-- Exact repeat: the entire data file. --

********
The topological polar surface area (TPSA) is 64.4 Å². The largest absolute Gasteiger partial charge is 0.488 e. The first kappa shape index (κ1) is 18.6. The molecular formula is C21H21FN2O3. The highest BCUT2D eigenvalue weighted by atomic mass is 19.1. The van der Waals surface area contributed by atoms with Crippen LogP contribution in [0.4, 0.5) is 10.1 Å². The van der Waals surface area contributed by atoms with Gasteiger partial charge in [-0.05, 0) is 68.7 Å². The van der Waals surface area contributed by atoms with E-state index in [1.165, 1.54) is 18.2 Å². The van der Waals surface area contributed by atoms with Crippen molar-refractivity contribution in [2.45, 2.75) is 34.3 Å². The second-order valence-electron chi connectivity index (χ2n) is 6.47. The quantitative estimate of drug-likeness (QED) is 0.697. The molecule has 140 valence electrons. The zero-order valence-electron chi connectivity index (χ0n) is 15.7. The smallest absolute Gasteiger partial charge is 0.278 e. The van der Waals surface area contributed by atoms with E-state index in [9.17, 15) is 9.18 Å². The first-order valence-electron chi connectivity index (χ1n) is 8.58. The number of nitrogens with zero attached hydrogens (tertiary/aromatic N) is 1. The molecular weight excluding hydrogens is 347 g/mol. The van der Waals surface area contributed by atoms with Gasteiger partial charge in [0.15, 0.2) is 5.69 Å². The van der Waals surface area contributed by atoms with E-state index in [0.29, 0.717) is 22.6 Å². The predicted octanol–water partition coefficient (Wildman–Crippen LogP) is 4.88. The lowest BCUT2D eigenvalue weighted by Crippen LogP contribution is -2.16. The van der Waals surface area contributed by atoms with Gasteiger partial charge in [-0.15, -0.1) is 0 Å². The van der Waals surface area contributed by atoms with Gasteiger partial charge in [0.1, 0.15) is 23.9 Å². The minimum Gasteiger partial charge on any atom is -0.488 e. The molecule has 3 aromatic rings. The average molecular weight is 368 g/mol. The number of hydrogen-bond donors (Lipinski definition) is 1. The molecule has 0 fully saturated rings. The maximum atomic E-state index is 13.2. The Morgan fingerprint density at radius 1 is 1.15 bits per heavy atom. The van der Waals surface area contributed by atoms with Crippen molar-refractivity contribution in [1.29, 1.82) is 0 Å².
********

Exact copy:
The topological polar surface area (TPSA) is 64.4 Å². The largest absolute Gasteiger partial charge is 0.488 e. The first kappa shape index (κ1) is 18.6. The molecular formula is C21H21FN2O3. The highest BCUT2D eigenvalue weighted by atomic mass is 19.1. The van der Waals surface area contributed by atoms with Crippen LogP contribution in [0.4, 0.5) is 10.1 Å². The van der Waals surface area contributed by atoms with Gasteiger partial charge in [-0.05, 0) is 68.7 Å². The van der Waals surface area contributed by atoms with E-state index in [1.165, 1.54) is 18.2 Å². The van der Waals surface area contributed by atoms with Crippen molar-refractivity contribution in [2.45, 2.75) is 34.3 Å². The second-order valence-electron chi connectivity index (χ2n) is 6.47. The quantitative estimate of drug-likeness (QED) is 0.697. The molecule has 140 valence electrons. The zero-order valence-electron chi connectivity index (χ0n) is 15.7. The smallest absolute Gasteiger partial charge is 0.278 e. The van der Waals surface area contributed by atoms with E-state index in [9.17, 15) is 9.18 Å². The first-order valence-electron chi connectivity index (χ1n) is 8.58. The number of nitrogens with zero attached hydrogens (tertiary/aromatic N) is 1. The molecular weight excluding hydrogens is 347 g/mol. The van der Waals surface area contributed by atoms with Gasteiger partial charge in [0.15, 0.2) is 5.69 Å². The van der Waals surface area contributed by atoms with E-state index in [0.29, 0.717) is 22.6 Å². The predicted octanol–water partition coefficient (Wildman–Crippen LogP) is 4.88. The lowest BCUT2D eigenvalue weighted by Crippen LogP contribution is -2.16. The van der Waals surface area contributed by atoms with Gasteiger partial charge in [-0.15, -0.1) is 0 Å². The van der Waals surface area contributed by atoms with Gasteiger partial charge in [0.1, 0.15) is 23.9 Å². The minimum Gasteiger partial charge on any atom is -0.488 e. The molecule has 3 aromatic rings. The average molecular weight is 368 g/mol. The number of hydrogen-bond donors (Lipinski definition) is 1. The molecule has 0 fully saturated rings. The maximum atomic E-state index is 13.2. The Morgan fingerprint density at radius 1 is 1.15 bits per heavy atom. The van der Waals surface area contributed by atoms with Crippen molar-refractivity contribution in [1.29, 1.82) is 0 Å².